Do you hear what I read?: The sounds of writing

Stephanie Simek and Lisa Radon investigate the sound-art-language loop

By Graham W. Bell

Writing as action. Writing as conduit. Writing as circuit. Writing as art.

The literary and visual arts do not seemingly experience as much crossover as the performing and visual, for the most part. Why not? When is a sentence really an artwork, the paragraph a performance? Conceptual artists pioneered using words as evidence of ideas being formed/formulated, although they were more interested, perhaps, in the intangible, unreadable thought than the squiggles that form perceptual language. One writes about art and one reads about art. But how does one write as (visual) art?

Two recent performances at The White Box as part of Show and Tell approach the idea and action of writing as an art form inextricably linked to the literary, but feverishly straining to make the jump to performance and visual time-based art. Furthermore, as an added bonus, both also ask how writing is a vehicle for sound. More on that in a moment.

Stephanie Simek’s Minnie the Moocher Remix is a repetition of simple actions that, through technological means (and prowess), develop into a brilliant subtext: We as a species exist through language. Sure, there are times when one might fight or flee, but rarely is the mind blank when the body is in action. A couple days after seeing the performance, I was watching a crow hop along the train track and I could not help but try to think about what it was thinking. My first instinct was to think of the bird, talking to itself in English. While impossible, this is often the first way we interact with our non-human Earthlings. I talk to dogs like they are people. I know you do too.

One of Simek’s completed graphite circuits/Graham W. Bell

At the root of all of this is the idea that language binds everyone to each other in a way that reaches to the subconscious. This is not a new idea, but one worth mentioning over and over again. Language connects two people, two minds, two points, to each other in a way that facilitates the transfer of information and ideas. Writing is a more permanent venue where these connections can happen. What Simek’s performance does is to visualize and emphasize this word/circuit dichotomy. By literally drawing connections with graphite paste and her fingers, two points are linked electronically by cursive prose allowing the playback of sound, of words.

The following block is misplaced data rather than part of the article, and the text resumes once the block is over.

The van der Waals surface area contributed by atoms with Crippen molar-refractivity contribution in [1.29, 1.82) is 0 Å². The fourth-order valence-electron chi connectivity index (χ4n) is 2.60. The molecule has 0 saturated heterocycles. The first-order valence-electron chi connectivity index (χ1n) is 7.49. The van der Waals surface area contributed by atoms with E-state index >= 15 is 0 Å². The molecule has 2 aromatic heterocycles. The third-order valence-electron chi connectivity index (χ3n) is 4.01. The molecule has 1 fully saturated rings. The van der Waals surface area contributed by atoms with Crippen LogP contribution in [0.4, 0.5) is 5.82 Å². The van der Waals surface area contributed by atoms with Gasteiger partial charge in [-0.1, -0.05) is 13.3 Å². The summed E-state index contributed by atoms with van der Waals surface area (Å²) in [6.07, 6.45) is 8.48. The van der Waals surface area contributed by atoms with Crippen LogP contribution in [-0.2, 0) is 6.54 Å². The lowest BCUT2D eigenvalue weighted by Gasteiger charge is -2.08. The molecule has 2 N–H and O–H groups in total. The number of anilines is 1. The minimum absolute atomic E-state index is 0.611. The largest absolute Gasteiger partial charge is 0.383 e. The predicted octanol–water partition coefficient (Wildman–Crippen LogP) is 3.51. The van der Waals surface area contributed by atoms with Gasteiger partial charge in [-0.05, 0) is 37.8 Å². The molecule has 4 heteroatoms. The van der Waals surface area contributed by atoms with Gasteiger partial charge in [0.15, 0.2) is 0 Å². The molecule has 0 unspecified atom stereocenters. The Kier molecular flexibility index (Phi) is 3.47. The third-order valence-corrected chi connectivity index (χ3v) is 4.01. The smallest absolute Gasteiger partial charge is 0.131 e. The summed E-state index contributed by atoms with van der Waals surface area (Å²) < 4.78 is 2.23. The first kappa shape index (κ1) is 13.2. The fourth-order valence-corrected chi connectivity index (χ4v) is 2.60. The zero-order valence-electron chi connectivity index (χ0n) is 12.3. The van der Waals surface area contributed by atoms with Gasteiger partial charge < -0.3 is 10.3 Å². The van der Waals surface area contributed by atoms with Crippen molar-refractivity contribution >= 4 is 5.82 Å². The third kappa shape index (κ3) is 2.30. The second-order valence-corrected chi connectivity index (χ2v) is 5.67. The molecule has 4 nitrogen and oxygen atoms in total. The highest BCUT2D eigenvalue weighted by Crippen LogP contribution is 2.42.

Playing on the tradition of call and response in popular music, Simek’s words/circuits stand in for Cab Calloway’s lead (hidee-hidee-hidee-ho). Upon writing out this lead, the circuit is complete and the response comes (slowly as the graphite paste dries and quietly) from a modified Walkman (hidee-hidee-hidee-ho). Writing and language are present here in three forms: as visual representation, as action, and as audio.

It is the last, the audio, that seems most provocative and leads me to talk about Lisa Radon’s performance and installation, Epi Hemera, two days prior at the same Show and Tell. When one thinks of a writing performance, one does not immediately think of sound. In fact, I was very much expecting silence. Having read a preview, I walked in with a few expectations.

Lisa Radon’s “Epi Hemera” at White Box/Graham W. Bell

Expecting a desk, I found a desk. Expecting a scroll, I found a scroll. Expecting silence, I instead found the scritch-scratch of white ink on paper as a preset text (from Radon’s ongoing commonplace book/repository: The Mine King) was transposed into nearly illegible, ghostly script.

The usually overlooked noise of writing, almost done away with by gel pens and the keyboard (with its own percussive voice), is brought to bear in Radon’s performance as she focuses on the action of writing: the process/action by which intangible ideas are spread or reproduced by manual means and internalized by the writer.

Lisa Radon’s handwritten scroll in progress./Graham W. Bell

The faint scratching is monotonous, not with valleys high and low, but a constant shuffle. The advancing paper rustles loudly and then it’s back to the faint auditory evidence of work being done; writing as a process of production.

Radon has been interested in writing in/as art for a while now. Her more recent projects include an essay for Anna Gray + Ryan Wilson Paulsen’s TBA: 2011 performance (in which the artists edited her piece by covering over the words with other words on translucent vellum) and a piece titled Sentences on Sentences on Paragraphs on Paragraphs in Reading. Writing. at Gallery Homeland, in which words on top of words formed masses of nearly indecipherable text. Taking the action of writing as a way to commit words and information to memory, Radon draws comparisons to both learning through physical action (most of us have to take notes to really get through a lecture or concept) as well as the meditative, cultural preservation practiced by monks, copying ancient and important texts into new editions.

Radon Epi Hemera Audio

The auditory component of Epi Hemera draws comparison to Radon’s work COPIER: Horizons last year in which eight women hand copied Radon’s handwritten copy of an essay by Dick Higgins. Each writing surface was amplified in the same way as Radon’s in Epi Hemera.

Sound is a side effect of writing; not the primary purpose, but an evidence of words being written, of knowledge being spread, of memory being reinforced, of statements being committed to both a personal history and a physical document. Both Simek and Radon approach the action of writing as not simply a means to an end but a process to be investigated. The subtle scratch of the pen, the drawn circuit, the jotted note: all are an integral part of but separate from the information that so often obscures each element.

Editor’s note

Patrick Collier also wrote about Lisa Radon’s Epi Hemera for ArtsWatch.

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